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It seems that, in her efforts to improve the lives of poor, overworked, and underpaid ride-share drivers, Mayor Durkan has proposed “wage standards” that the companies will be required to pay all their gig-economy drivers. She reasons that those drivers are probably not earning enough, and are incurring many extra expenses brought on by (government-mandated) Coronavirus protective equipment and procedures, so their employers (See California AB5) must be mandated to pay them more.
Well, in response to that, a group of drivers called Drive Forward (called a rideshare coalition) had this to say:
Drive Forward, a nonprofit representing 2,000 members of the gig economy in the Seattle area, oppose the mayor’s minimum earning proposal, which is set at $16.39 per hour of work, and claim that it will threaten jobs and limit driver flexibility.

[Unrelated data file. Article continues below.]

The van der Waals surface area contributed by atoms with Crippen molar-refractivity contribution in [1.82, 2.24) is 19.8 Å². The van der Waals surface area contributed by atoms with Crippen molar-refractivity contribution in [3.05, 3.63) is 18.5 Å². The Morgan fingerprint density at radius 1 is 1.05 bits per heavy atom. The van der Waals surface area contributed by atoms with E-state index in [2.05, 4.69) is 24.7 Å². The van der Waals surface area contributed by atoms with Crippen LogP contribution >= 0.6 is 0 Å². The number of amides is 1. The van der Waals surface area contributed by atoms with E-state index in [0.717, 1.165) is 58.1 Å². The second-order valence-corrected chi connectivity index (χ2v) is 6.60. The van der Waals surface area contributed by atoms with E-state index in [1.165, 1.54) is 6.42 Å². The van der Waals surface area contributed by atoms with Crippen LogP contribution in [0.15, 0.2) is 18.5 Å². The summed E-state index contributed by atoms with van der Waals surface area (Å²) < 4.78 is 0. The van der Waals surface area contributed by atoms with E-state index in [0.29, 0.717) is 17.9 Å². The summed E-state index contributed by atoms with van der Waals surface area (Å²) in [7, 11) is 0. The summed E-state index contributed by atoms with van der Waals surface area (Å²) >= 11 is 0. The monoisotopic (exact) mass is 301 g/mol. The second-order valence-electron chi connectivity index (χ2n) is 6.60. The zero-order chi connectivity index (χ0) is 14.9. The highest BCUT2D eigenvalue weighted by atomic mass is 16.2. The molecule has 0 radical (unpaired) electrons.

Members of the group spoke about how the mayor’s proposal is similar to legislation passed in New York City which has resulted in increased prices and decreased ride activity.
“We would like to see the city of Seattle not just copycat New York, which is an entirely different market than the city of Seattle,” said Michael Wolfe, the executive director of Drive Forward. “[Seattle] should be innovative, they should be thinking of new ways to address these issues.
Many of the drivers expressed how the legislation would take away from their flexibility to drive on their own schedule, which is why they chose to enter the gig economy in the first place.
“As a retired widow living on social security, the beauty of rideshare is the ability to turn on and off the app and decide to drive when and where I want to,” said Beverly Waters, a five-star driver on Lyft. “Mayor Durkan’s problematic legislation will force rideshare companies to impose and manage who is on the road at any given time because they will have to pay for all time and expenses as soon as a driver turns on the app.”
In a typical government-first attitude, the Mayor of Seattle can’t seem to understand that those drivers WANT to be independent contractors, earning what they want, when they want, and not being intent on full-time pay and benefits. I find it encouraging that the drivers are standing up to her, even though she seems to be ignoring them, and will send her requirements to the city council next week.Published in